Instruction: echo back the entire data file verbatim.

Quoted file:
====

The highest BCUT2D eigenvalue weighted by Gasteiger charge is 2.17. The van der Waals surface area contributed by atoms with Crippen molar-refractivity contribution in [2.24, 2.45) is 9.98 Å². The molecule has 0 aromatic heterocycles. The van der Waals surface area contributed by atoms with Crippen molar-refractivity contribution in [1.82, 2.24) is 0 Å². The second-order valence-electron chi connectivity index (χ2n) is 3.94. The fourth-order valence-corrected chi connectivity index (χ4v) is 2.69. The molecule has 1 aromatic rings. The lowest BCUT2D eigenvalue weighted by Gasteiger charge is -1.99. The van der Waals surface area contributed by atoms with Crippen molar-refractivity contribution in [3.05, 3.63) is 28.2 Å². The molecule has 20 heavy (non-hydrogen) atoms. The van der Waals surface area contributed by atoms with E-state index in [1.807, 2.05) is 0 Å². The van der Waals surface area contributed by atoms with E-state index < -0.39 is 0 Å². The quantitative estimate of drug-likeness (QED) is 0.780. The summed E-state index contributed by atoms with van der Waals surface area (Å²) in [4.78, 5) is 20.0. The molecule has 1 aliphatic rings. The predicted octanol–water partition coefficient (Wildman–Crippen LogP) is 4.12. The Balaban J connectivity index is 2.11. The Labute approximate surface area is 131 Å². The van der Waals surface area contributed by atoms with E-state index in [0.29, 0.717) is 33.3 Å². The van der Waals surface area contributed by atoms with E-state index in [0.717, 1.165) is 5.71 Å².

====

The highest BCUT2D eigenvalue weighted by Gasteiger charge is 2.17. The van der Waals surface area contributed by atoms with Crippen molar-refractivity contribution in [2.24, 2.45) is 9.98 Å². The molecule has 0 aromatic heterocycles. The van der Waals surface area contributed by atoms with Crippen molar-refractivity contribution in [1.82, 2.24) is 0 Å². The second-order valence-electron chi connectivity index (χ2n) is 3.94. The fourth-order valence-corrected chi connectivity index (χ4v) is 2.69. The molecule has 1 aromatic rings. The lowest BCUT2D eigenvalue weighted by Gasteiger charge is -1.99. The van der Waals surface area contributed by atoms with Crippen molar-refractivity contribution in [3.05, 3.63) is 28.2 Å². The molecule has 20 heavy (non-hydrogen) atoms. The van der Waals surface area contributed by atoms with E-state index in [1.807, 2.05) is 0 Å². The van der Waals surface area contributed by atoms with E-state index < -0.39 is 0 Å². The quantitative estimate of drug-likeness (QED) is 0.780. The summed E-state index contributed by atoms with van der Waals surface area (Å²) in [4.78, 5) is 20.0. The molecule has 1 aliphatic rings. The predicted octanol–water partition coefficient (Wildman–Crippen LogP) is 4.12. The Balaban J connectivity index is 2.11. The Labute approximate surface area is 131 Å². The van der Waals surface area contributed by atoms with E-state index in [0.29, 0.717) is 33.3 Å². The van der Waals surface area contributed by atoms with E-state index in [0.717, 1.165) is 5.71 Å².